BPMN tutorial for beginners
This tutorial introduces the essential features of BPMN 2.0. BPMN stands for Business Process Modeling Notation and is a public standard maintained by OMG. It describes a business-friendly, flow chart-like graphical notation that business process analysts and business users can use to model business processes and has support for process interactions, exception handling, compensation semantics, and so on.
BPMN It is widely accepted by both commercial and open source BPMS tooling vendors. It is highly adaptable and can be used to capture everything from abstract process outlines to detailed process flows to implementation ready processes. One of the main value propositions of BPMN besides being a diagram standard is the precise semantics behind the diagram. The shape, the symbols (also referred to as markers), the borders, the placement of the BPMN diagram elements, as well as their properties have well defined meanings and have to be interpreted in the same manner by all tools.
Although BPMN 1.1 comprehensively addressed process modeling notations, it was substantially missing to address an interchange format (for diagram exchange). This resulted in implementation vendors adopting different standards (BPEL, XPDL, or JBPM's JPDL) to store BPMN process models leading to not only a loss of portability across tools but also making it difficult to communicate across the various stakeholders.
Here we will summarize a short descriptions of the different standards emerged in these years:
- Analyst and developers oriented.
- Strongly tied with jBPM and Java.
- Allows custom process routing logic and a large set of built-in nodes.
- Intuitive XML language.
- Text based (XML) Business Process Modeling language which includes precise execution semantics.
- Used to orchestrate Web services.
- Does not contain elements to represent the graphical aspects of the process diagram.
- Designed to exchange the process definition, both the graphics and the semantics of a workflow business process.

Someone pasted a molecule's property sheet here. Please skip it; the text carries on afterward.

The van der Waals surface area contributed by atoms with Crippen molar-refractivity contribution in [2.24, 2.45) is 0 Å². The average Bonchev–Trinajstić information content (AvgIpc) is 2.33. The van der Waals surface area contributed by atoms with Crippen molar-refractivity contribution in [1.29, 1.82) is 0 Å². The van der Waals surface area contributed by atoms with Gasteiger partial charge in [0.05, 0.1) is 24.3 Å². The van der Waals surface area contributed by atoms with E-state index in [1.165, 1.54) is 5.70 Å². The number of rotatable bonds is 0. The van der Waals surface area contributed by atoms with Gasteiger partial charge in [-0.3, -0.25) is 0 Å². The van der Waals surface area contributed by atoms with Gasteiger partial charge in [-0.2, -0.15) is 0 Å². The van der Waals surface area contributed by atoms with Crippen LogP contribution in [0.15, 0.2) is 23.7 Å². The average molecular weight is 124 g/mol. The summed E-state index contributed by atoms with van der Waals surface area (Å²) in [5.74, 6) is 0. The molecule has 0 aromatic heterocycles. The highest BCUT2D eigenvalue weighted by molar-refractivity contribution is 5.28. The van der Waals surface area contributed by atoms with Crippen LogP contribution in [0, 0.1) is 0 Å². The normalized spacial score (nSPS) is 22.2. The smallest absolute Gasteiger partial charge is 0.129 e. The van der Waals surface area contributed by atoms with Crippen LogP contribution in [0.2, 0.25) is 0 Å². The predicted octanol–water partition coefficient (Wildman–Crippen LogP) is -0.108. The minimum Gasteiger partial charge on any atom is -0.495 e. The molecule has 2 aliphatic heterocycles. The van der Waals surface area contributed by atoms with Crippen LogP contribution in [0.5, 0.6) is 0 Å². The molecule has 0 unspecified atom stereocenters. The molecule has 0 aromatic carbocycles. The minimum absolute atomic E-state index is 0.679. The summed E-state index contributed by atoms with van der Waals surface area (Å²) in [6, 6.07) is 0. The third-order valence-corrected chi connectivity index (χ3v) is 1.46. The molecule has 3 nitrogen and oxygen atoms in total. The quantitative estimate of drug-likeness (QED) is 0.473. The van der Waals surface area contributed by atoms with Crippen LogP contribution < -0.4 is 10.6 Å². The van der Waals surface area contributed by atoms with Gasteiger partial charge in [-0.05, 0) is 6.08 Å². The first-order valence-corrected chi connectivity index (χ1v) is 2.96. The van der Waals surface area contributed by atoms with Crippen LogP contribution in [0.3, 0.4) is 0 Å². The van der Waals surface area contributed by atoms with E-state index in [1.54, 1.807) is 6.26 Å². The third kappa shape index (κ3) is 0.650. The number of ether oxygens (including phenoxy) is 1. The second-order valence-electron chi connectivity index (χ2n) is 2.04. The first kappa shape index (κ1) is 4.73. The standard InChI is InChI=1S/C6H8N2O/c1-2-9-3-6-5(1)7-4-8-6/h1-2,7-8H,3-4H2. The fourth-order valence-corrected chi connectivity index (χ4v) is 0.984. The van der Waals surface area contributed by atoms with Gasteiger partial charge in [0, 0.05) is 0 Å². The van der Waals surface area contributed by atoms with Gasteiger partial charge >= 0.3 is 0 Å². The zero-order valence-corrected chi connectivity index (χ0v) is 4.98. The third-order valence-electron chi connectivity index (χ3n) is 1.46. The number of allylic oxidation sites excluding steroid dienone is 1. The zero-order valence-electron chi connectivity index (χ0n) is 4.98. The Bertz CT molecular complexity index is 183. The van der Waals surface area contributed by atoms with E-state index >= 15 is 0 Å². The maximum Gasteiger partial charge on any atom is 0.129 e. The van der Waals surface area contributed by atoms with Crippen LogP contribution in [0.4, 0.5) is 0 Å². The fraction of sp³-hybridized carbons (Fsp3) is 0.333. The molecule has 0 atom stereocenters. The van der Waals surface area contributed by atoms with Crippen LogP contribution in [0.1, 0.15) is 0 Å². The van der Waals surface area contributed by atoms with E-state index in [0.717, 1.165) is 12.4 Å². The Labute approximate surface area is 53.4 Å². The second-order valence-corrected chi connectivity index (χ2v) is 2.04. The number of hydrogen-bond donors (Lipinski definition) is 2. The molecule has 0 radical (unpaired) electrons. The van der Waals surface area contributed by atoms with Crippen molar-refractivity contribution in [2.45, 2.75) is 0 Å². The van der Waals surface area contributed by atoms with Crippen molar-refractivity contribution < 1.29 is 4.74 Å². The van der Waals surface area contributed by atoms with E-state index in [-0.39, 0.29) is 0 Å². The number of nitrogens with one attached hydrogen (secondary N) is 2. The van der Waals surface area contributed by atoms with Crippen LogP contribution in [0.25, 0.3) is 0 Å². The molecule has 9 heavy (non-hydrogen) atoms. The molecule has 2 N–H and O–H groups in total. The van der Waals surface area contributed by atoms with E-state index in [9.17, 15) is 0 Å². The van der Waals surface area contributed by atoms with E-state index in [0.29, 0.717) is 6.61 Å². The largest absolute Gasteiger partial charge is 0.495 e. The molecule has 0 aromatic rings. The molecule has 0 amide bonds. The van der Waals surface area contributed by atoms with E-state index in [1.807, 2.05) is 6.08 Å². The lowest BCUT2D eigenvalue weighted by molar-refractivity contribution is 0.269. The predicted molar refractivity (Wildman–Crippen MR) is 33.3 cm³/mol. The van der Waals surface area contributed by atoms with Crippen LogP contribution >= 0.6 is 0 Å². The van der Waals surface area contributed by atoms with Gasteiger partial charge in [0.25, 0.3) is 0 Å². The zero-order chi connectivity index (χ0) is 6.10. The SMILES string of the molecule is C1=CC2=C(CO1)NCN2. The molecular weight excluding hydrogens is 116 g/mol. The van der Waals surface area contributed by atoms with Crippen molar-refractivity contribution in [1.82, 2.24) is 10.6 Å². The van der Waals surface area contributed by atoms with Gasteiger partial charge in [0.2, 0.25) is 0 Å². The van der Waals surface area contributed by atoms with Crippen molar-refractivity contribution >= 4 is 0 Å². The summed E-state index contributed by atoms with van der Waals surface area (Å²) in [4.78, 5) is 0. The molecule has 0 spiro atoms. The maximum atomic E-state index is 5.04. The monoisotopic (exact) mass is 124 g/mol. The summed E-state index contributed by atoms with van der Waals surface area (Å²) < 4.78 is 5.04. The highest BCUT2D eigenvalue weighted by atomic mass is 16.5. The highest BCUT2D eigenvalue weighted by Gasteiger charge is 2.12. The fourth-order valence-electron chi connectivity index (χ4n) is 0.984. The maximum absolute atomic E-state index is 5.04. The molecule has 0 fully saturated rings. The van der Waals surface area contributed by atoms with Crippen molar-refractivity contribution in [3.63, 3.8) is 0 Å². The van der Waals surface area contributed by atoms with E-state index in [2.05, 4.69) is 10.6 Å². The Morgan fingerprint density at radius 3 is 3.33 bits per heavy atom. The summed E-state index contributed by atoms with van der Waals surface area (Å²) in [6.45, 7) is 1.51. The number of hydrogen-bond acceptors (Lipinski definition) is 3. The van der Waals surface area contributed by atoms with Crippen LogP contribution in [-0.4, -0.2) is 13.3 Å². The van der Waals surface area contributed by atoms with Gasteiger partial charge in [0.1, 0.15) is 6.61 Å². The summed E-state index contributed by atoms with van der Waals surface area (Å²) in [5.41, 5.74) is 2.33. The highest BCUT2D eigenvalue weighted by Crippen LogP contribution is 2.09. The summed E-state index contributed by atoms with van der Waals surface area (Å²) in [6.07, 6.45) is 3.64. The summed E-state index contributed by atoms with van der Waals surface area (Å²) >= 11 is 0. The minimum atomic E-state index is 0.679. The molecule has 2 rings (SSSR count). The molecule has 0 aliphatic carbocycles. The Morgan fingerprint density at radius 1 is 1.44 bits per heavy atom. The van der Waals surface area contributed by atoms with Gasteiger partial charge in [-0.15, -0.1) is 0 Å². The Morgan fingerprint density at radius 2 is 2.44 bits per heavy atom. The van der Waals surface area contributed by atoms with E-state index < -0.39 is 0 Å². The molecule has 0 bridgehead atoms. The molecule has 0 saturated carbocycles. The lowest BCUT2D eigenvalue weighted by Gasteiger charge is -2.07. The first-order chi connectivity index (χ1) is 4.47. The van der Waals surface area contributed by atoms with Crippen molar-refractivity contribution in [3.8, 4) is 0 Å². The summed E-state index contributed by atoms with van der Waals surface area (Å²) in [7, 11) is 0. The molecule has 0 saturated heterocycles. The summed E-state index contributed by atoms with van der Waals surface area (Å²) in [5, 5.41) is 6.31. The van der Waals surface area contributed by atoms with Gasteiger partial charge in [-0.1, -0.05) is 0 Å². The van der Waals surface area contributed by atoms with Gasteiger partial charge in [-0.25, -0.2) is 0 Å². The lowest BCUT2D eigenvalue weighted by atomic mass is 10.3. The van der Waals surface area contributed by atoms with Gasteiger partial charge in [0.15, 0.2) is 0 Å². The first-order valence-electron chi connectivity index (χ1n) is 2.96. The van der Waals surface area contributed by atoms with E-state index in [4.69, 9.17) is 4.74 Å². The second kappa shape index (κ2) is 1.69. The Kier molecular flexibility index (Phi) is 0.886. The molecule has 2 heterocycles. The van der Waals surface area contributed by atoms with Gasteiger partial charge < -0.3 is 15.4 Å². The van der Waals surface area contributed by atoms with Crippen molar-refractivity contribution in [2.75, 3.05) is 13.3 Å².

- As it name implies contains elements to hold graphical information, such as the X and Y position of the nodes.
- Contains as well as executable aspects which would be used to run a process.
The vision of BPMN is to have a single specification for notation, metamodel, and interchange. In addition, BPMN 2.0 has been expanded to include orchestrations and choreography of process models.
A Business Process Diagram is a simple diagram made up of a set of graphical elements that depicts a business process. There are four primary elements of BPD:
- Flow Objects: represent the core elemets of the business process diagram.
- Connecting Objects: are used to connect the BPMN core objects
- Swimlanes: are mechanism to organize activities and responsibilities on a process diagram.
- Artifacts: allow process designers to extend the basic BPMN notation to include additional information about the process in the process diagram
As we said, Flow Objects are shapes that represent the core elements of the Business Process Diagram (BPD), including:
Within Flow Object we can find the following three elements:
- Activity: is any work that is being performed in a process.
- Event: are anything that "happens" during the course of a business process.
- Gateway: is used to control the flow of a process.
The following diagram depicts a sample process which includes a Start Event, an Activity (a Task), some Gateways and an End Event:
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